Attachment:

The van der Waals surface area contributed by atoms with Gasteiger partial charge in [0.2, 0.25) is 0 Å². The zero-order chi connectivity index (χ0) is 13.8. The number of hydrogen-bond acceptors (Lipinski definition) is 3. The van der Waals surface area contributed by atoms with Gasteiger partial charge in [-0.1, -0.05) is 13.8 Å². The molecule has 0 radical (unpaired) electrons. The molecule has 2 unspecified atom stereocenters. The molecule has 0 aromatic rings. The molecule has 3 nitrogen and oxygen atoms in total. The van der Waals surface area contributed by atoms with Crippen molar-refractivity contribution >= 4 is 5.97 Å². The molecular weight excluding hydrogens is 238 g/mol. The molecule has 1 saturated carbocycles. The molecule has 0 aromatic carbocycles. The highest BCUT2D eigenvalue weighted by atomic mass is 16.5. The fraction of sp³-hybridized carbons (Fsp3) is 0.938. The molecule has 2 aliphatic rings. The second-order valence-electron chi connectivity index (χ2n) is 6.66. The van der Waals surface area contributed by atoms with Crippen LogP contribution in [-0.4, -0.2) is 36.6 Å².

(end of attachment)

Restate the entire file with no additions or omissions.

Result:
The van der Waals surface area contributed by atoms with Gasteiger partial charge in [0.2, 0.25) is 0 Å². The zero-order chi connectivity index (χ0) is 13.8. The number of hydrogen-bond acceptors (Lipinski definition) is 3. The van der Waals surface area contributed by atoms with Gasteiger partial charge in [-0.1, -0.05) is 13.8 Å². The molecule has 0 radical (unpaired) electrons. The molecule has 2 unspecified atom stereocenters. The molecule has 0 aromatic rings. The molecule has 3 nitrogen and oxygen atoms in total. The van der Waals surface area contributed by atoms with Crippen molar-refractivity contribution >= 4 is 5.97 Å². The molecular weight excluding hydrogens is 238 g/mol. The molecule has 1 saturated carbocycles. The molecule has 0 aromatic carbocycles. The highest BCUT2D eigenvalue weighted by atomic mass is 16.5. The fraction of sp³-hybridized carbons (Fsp3) is 0.938. The molecule has 2 aliphatic rings. The second-order valence-electron chi connectivity index (χ2n) is 6.66. The van der Waals surface area contributed by atoms with Crippen LogP contribution in [-0.4, -0.2) is 36.6 Å².